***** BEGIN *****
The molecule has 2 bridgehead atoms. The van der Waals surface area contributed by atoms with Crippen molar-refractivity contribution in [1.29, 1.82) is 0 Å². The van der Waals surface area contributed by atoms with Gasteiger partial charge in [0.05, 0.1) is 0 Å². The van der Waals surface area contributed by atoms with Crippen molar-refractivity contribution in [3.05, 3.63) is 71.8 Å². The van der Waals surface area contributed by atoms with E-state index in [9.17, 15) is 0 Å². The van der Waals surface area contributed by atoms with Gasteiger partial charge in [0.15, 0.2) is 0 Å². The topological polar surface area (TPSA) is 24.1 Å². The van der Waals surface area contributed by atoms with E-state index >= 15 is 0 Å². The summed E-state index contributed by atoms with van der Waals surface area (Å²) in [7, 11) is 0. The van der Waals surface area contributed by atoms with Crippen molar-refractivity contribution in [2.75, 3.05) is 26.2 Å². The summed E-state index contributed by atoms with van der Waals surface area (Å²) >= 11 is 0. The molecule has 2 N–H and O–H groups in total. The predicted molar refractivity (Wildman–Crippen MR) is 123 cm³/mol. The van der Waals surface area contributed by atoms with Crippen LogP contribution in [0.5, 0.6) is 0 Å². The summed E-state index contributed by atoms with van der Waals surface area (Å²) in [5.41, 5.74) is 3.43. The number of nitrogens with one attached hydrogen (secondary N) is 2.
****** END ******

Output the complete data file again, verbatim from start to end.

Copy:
The molecule has 2 bridgehead atoms. The van der Waals surface area contributed by atoms with Crippen molar-refractivity contribution in [1.29, 1.82) is 0 Å². The van der Waals surface area contributed by atoms with Gasteiger partial charge in [0.05, 0.1) is 0 Å². The van der Waals surface area contributed by atoms with Crippen molar-refractivity contribution in [3.05, 3.63) is 71.8 Å². The van der Waals surface area contributed by atoms with E-state index in [9.17, 15) is 0 Å². The van der Waals surface area contributed by atoms with Gasteiger partial charge in [0.15, 0.2) is 0 Å². The topological polar surface area (TPSA) is 24.1 Å². The van der Waals surface area contributed by atoms with E-state index >= 15 is 0 Å². The summed E-state index contributed by atoms with van der Waals surface area (Å²) in [7, 11) is 0. The van der Waals surface area contributed by atoms with Crippen molar-refractivity contribution in [2.75, 3.05) is 26.2 Å². The summed E-state index contributed by atoms with van der Waals surface area (Å²) >= 11 is 0. The molecule has 2 N–H and O–H groups in total. The predicted molar refractivity (Wildman–Crippen MR) is 123 cm³/mol. The van der Waals surface area contributed by atoms with Crippen LogP contribution in [0.5, 0.6) is 0 Å². The summed E-state index contributed by atoms with van der Waals surface area (Å²) in [5.41, 5.74) is 3.43. The number of nitrogens with one attached hydrogen (secondary N) is 2.